The skin around the eyes is thinner and more fragile than the skin of other areas of the body, making this area particularly susceptible to irritating rashes like eczema. Also known as atopic dermatitis, true eczema is a chronic inflammatory skin condition that begins in early childhood and affects approximately 1 to 3 percent of adults, according to the American Academy of Dermatology. Eczema around the eyes can be challenging to treat because of the sensitive tissue in this area. With severe eczema around the eyes, eyelid swelling and involvement of the eye itself may affect your vision. Treatment focuses on keeping the involved area moist, reducing skin inflammation and avoiding exposure to irritants. Your doctor may recommend different treatment options based on the severity of your eczema.
Moisturizers and Emollients
Eczema characteristically causes a dry, itchy, scaly rash. Your doctor will likely recommend daily use of a moisturizer, or emollient, to reduce skin dryness by forming a barrier to prevent water loss, which helps alleviate itchiness. Moisturizers also soften the skin and reduce scaling. Regular use of a moisturizer reduces the likelihood of developing breaks in the skin, which can lead to a bacterial infection.
Ointments are the most effective moisturizers, although their greasiness can be a drawback. Your doctor may recommend a cream for daytime use and an ointment for use at night. Moisturizers used for eye eczema differ from cosmetic moisturizers in that they typically do not contain any fragrance, sunscreen or anti-aging ingredients. Only use a moisturizer recommended by your doctor for eye eczema.
Medicines to Reduce Inflammation
Your doctor may recommend medication to reduce the underlying skin inflammation causing eczema around your eyes. A short course of a low concentration steroid ointment or cream -- such as 1 percent hydrocortisone -- is often the first choice. If your interior eyelids are involved, your doctor may prescribe steroid eye drops as well. Do not use an over-the-counter steroid cream or ointment around your eyes without first checking with your doctor to be sure it's safe for you.
Although short-term treatment with topical steroid medicine is often effective for controlling eye eczema flareups, side effects can occur with long-term use. If side effects are a concern or your eye eczema does not improve with steroid treatment, your doctor may recommend another type of topical anti-inflammatory medication, such as pimecrolimus cream (Elidel) or tacrolimus ointment (Protopic). These medicines are not approved for children younger than age 2. Your doctor may recommend other prescription creams, ointments, oral medications or eye drops to control your eczema.
People with atopic dermatitis around the eyes often experience involvement of other areas of the face, including the cheeks, forehead, nose and chin. Phototherapy -- which involves short bursts of exposure to a medical form of ultraviolet light -- can be useful if your eczema is severe and does not improve with another type of treatment. The eyes themselves must be kept closed or protected with goggles during phototherapy sessions, which typically occur 2 to 3 times per week. Several weeks of treatment may be needed before noticeable improvement.
Skin affected by eczema is prone to infection due to bacterial overgrowth and breaks in the skin caused by scratching or dryness. Your doctor will prescribe a topical or oral antibiotic if you develop a skin infection related to your eczema.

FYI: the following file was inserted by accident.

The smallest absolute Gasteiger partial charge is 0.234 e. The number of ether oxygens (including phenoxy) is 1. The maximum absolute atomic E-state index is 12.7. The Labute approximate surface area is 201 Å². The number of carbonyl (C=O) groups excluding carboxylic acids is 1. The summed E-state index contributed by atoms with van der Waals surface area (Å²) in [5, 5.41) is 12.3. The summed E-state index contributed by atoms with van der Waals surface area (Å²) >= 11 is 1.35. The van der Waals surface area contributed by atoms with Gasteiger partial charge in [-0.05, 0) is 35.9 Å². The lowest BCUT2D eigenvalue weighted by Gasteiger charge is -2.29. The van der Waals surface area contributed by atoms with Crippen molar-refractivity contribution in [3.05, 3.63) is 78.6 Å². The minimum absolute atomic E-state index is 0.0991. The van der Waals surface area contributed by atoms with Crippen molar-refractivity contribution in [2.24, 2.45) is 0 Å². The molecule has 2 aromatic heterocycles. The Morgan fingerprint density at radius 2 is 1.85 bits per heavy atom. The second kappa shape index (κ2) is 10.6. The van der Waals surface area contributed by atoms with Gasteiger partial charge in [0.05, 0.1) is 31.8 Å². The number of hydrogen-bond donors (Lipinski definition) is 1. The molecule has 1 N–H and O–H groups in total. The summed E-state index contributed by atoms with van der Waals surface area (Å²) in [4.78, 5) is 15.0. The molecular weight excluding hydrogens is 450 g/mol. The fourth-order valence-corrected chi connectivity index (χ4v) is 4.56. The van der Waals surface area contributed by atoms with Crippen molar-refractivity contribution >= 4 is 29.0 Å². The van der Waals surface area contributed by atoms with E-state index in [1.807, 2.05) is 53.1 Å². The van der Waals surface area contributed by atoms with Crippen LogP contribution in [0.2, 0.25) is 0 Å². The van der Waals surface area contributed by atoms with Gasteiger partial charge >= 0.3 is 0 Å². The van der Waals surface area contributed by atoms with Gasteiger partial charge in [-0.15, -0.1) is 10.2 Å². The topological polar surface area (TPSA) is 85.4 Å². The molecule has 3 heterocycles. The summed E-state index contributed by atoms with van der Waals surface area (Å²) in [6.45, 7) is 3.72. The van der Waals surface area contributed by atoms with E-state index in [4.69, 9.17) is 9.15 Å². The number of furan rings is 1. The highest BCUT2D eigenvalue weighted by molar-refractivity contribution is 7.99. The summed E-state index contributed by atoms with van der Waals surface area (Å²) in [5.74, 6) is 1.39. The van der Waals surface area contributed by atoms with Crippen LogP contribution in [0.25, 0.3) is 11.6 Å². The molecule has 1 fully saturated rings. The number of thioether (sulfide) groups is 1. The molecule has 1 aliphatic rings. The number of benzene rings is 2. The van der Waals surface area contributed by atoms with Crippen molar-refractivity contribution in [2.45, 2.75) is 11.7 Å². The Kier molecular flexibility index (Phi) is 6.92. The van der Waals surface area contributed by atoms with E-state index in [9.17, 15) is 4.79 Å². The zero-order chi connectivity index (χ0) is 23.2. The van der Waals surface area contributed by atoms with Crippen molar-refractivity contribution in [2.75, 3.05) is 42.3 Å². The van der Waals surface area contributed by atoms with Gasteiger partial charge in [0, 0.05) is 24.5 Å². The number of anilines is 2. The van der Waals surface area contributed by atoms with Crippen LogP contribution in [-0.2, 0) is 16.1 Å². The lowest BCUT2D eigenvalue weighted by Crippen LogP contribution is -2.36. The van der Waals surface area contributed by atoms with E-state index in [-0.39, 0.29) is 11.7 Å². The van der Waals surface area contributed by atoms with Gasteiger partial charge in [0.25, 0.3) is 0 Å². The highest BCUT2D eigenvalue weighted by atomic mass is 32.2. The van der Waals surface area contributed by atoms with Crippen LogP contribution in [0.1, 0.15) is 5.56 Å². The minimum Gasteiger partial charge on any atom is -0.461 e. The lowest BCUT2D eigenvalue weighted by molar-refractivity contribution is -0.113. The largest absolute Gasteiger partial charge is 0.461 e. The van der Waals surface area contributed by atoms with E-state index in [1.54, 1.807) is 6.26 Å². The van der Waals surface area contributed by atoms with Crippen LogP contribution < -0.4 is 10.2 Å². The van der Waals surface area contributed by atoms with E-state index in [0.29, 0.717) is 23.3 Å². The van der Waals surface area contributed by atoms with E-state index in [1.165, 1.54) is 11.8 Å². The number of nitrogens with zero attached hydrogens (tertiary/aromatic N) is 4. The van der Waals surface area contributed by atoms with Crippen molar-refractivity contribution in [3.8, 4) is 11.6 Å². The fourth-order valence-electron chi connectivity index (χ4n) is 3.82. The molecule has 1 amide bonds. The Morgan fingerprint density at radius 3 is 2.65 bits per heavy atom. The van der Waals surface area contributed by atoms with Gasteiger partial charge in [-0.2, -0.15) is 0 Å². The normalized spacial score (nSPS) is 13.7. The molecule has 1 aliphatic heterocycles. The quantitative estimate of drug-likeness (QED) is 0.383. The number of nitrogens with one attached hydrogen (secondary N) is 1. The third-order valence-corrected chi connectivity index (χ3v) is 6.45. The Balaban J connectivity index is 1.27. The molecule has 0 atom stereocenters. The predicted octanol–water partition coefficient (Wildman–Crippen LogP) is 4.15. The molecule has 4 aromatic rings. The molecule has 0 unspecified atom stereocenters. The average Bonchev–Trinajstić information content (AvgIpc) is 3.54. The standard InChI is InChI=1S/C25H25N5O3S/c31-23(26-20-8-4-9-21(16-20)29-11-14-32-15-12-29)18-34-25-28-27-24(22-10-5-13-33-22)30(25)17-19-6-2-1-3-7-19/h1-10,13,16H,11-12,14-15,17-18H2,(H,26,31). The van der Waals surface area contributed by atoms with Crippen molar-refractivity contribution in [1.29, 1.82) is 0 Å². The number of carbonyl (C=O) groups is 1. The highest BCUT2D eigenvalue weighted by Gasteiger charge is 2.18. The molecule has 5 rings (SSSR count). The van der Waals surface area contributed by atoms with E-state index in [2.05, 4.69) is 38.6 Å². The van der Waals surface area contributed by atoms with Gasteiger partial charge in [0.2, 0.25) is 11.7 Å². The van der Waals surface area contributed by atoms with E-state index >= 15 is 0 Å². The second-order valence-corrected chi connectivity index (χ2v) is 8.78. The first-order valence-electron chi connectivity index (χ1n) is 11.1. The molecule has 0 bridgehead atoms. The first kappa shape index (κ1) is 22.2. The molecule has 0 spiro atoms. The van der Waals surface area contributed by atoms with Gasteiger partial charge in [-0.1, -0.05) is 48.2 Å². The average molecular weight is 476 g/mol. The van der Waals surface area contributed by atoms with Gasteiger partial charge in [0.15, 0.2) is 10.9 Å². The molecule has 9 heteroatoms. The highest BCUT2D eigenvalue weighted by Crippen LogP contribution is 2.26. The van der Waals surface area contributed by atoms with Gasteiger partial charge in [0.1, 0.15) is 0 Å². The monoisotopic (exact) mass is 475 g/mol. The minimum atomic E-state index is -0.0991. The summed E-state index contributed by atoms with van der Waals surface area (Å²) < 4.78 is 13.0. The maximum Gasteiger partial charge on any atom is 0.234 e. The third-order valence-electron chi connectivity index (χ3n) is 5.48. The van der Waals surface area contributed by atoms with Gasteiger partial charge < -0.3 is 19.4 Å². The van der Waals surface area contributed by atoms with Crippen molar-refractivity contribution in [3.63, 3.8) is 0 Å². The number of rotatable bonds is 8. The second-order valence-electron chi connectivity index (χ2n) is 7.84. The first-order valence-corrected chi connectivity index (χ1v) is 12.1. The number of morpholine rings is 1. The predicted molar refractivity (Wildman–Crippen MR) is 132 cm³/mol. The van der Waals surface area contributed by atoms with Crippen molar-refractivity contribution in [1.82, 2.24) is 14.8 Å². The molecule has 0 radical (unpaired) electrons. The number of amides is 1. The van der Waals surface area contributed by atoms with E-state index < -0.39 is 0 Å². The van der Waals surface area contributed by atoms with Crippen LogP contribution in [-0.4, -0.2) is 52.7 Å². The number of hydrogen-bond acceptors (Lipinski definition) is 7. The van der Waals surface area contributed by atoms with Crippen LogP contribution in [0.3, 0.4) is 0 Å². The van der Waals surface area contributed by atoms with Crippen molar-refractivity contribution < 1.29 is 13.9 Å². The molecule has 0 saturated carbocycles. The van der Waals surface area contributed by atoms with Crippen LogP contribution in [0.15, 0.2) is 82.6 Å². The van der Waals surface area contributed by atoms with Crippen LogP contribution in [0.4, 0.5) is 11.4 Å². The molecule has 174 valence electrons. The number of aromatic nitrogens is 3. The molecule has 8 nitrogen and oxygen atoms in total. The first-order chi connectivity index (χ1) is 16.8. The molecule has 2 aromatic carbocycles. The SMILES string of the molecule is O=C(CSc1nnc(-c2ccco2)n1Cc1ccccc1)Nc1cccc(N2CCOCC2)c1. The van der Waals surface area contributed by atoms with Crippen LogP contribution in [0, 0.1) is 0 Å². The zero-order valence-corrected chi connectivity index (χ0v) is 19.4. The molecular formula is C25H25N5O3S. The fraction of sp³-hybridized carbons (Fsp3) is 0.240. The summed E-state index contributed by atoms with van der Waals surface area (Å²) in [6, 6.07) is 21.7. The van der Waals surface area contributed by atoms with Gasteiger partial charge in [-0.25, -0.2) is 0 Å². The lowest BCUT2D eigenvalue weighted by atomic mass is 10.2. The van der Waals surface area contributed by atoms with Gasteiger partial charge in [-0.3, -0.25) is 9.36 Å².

Measures to Reduce Skin Irritation
Skin affected by eczema is easily irritated, which can make your symptoms worse. The American Academy of Dermatology recommends limited use of a nonsoap skin cleanser, which is less drying to your skin than soap. These cleansers are hypoallergenic, fragrance-free and have a pH close to that of your skin.
Avoiding other potential irritants may also be helpful, including eye makeup, nail polish and certain hair care products. If you have airborne allergies, your doctor will talk with you about how to limit your exposure to substances that may aggravate your eczema, such as pollen, dust mites and animal dander. Applying a cool compress to the skin around your eyes may help temporarily reduce itchiness.
Specialized Care and Warnings
Because eczema around your eyes can potentially affect your vision, it's important to work closely with your doctor to control your condition. Depending on the severity of your eczema and the extent to which your inner eyelids are involved, your doctor may recommend you visit an eye specialist. If you have allergies in addition to eczema, working with an allergist may also be helpful.
Contact your doctor right away or seek urgent medical care if you experience any change in your vision, or experience rapidly increasing redness or swelling around the eyes.
Reviewed and revised by: Tina M. St. John, M.D.
Is This an Emergency?
- American Family Physician: Atopic Dermatitis -- An Overview
- British Journal of Dermatology: Clinical Dose and Adverse Effects of Topical Steroids in Daily Management of Atopic Dermatitis
- Eye: Tacrolimus Ointment vs Steroid Ointment for Eyelid Dermatitis in Patients With Atopic Keratoconjunctivitis
- Paediatric Drugs: Topical Calcineurin Inhibitors for Atopic Dermatitis -- Review and Treatment Recommendations
- Asia Pacific Allergy: The Role of Antiseptic Agents in Atopic Dermatitis
- Journal of the American Academy of Dermatology: Guidelines of Care for the Management of Atopic Dermatitis
- JAMA Dermatology: Cataracts in Atopic Dermatitis A Case Presentation and Review of the Literature
- Diseases of the Eye and Skin: A Color Atlas; H. Bruce Ostler, et al.
- American Academy of Dermatology: Atopic Dermatitis